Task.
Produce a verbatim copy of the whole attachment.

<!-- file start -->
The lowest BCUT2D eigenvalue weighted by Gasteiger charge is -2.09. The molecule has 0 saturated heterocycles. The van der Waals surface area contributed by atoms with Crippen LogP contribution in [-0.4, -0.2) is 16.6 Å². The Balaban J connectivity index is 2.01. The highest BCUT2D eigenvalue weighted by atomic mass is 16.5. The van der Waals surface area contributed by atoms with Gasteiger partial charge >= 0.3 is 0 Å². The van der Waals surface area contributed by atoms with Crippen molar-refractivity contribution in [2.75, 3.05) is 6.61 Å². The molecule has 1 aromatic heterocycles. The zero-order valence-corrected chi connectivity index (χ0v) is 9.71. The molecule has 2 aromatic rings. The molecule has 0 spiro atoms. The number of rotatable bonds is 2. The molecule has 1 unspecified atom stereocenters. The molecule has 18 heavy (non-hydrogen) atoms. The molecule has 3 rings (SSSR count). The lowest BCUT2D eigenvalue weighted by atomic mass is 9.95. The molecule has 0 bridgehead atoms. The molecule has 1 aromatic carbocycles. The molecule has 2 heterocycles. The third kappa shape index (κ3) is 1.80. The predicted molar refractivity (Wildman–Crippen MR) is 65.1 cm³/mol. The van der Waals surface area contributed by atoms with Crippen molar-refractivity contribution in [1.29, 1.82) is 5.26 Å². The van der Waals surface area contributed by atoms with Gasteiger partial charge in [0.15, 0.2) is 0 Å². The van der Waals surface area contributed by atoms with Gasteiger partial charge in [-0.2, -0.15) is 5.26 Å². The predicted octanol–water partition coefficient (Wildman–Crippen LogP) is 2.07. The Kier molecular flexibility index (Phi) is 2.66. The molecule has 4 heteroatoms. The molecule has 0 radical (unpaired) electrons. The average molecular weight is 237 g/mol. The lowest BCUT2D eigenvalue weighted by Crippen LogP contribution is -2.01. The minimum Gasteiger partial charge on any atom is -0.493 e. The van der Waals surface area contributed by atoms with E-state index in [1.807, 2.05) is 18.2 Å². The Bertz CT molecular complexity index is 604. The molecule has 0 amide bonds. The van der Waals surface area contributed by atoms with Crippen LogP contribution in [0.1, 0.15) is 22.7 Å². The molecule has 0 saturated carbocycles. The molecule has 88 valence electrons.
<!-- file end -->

The lowest BCUT2D eigenvalue weighted by Gasteiger charge is -2.09. The molecule has 0 saturated heterocycles. The van der Waals surface area contributed by atoms with Crippen LogP contribution in [-0.4, -0.2) is 16.6 Å². The Balaban J connectivity index is 2.01. The highest BCUT2D eigenvalue weighted by atomic mass is 16.5. The van der Waals surface area contributed by atoms with Gasteiger partial charge >= 0.3 is 0 Å². The van der Waals surface area contributed by atoms with Crippen molar-refractivity contribution in [2.75, 3.05) is 6.61 Å². The molecule has 1 aromatic heterocycles. The zero-order valence-corrected chi connectivity index (χ0v) is 9.71. The molecule has 2 aromatic rings. The molecule has 0 spiro atoms. The number of rotatable bonds is 2. The molecule has 1 unspecified atom stereocenters. The molecule has 18 heavy (non-hydrogen) atoms. The molecule has 3 rings (SSSR count). The lowest BCUT2D eigenvalue weighted by atomic mass is 9.95. The molecule has 0 bridgehead atoms. The molecule has 1 aromatic carbocycles. The molecule has 2 heterocycles. The third kappa shape index (κ3) is 1.80. The predicted molar refractivity (Wildman–Crippen MR) is 65.1 cm³/mol. The van der Waals surface area contributed by atoms with Crippen molar-refractivity contribution in [1.29, 1.82) is 5.26 Å². The van der Waals surface area contributed by atoms with Gasteiger partial charge in [0.15, 0.2) is 0 Å². The van der Waals surface area contributed by atoms with Gasteiger partial charge in [-0.2, -0.15) is 5.26 Å². The predicted octanol–water partition coefficient (Wildman–Crippen LogP) is 2.07. The Kier molecular flexibility index (Phi) is 2.66. The molecule has 4 heteroatoms. The molecule has 0 radical (unpaired) electrons. The average molecular weight is 237 g/mol. The lowest BCUT2D eigenvalue weighted by Crippen LogP contribution is -2.01. The minimum Gasteiger partial charge on any atom is -0.493 e. The van der Waals surface area contributed by atoms with E-state index in [1.807, 2.05) is 18.2 Å². The Bertz CT molecular complexity index is 604. The molecule has 0 amide bonds. The van der Waals surface area contributed by atoms with Crippen LogP contribution in [0.1, 0.15) is 22.7 Å². The molecule has 0 saturated carbocycles. The molecule has 88 valence electrons.